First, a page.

The schoolgirls leave for Houston in the United States on Tuesday to compete at an international science and technology championship. 

Hailing from Blacktown Girls High School in Sydney's west the team previously blitzed their regional championships, in a field where typically only 15 per cent of participants are female.

"It's very male-dominated and even teams that have females in their teams, the ratios aren't always even," team co-captain Dipshika Lal, 15, said.

The upcoming Houston competition will bring together 60,000 students from more than 62 countries, tasked with tackling technological challenges, including designing and building a robot.

It's a task the Blacktown girls have previously excelled at, having designed their own robot, affectionately known as 'Gus', capable of picking up objects and climbing.

But they promise they've still got a few tricks up their sleeve for Houston.

The team members have dedicated their lives to the project, giving up school holidays, afternoons and weekends.

"It's a lot of commitment, but it definitely pays off in the experiences and the things we learn," co-captain Ridham Walia, 15, said.

While they are yet to compete on the world stage, the girls say their efforts are already having a ripple effect at home - with seven new STEM subjects started at their school.

"More girls want to join now, our school is becoming more STEM-orientated and in a couple of years we are hoping for equity and equality in STEM," Ridham said.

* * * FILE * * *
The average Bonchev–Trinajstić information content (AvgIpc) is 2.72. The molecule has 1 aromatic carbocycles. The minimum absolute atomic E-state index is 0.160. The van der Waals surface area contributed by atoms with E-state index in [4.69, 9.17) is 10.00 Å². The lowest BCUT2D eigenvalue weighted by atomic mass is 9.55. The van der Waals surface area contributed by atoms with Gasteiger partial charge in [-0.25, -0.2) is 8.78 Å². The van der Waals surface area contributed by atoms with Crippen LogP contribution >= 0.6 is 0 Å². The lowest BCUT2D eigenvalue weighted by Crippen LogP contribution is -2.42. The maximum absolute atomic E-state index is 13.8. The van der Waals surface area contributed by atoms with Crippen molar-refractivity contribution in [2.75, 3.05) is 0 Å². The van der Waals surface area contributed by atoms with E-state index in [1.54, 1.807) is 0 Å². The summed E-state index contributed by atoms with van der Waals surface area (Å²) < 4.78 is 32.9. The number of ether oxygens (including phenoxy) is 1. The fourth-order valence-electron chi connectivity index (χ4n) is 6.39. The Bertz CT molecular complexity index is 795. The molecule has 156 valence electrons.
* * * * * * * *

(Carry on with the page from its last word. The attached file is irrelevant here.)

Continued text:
"We're just happy we can be a part of it."

In 2017 Australian girls had one of the lowest rates of participation in science, technology, engineering and mathematics - STEM - subjects in the Western world.

Dipshika and Ridham are well aware of these numbers but say they only push them harder to succeed.

"People have said not only are you representing Australia but you're also representing women in STEM, so going to Houston is a really big deal for us," Dipshika said.

"It was inspiring knowing that we were the only all-girls team competing and having others look at us ... they've probably seen us and gone if other girls can do that we can as well."

This lack of females in STEM is aggravating what is already a "war for talent" in the tech sector, according to Richard White chief executive of logistics software company Wisetech Global.

"We urgently need to open the gates and get more women involved," he said.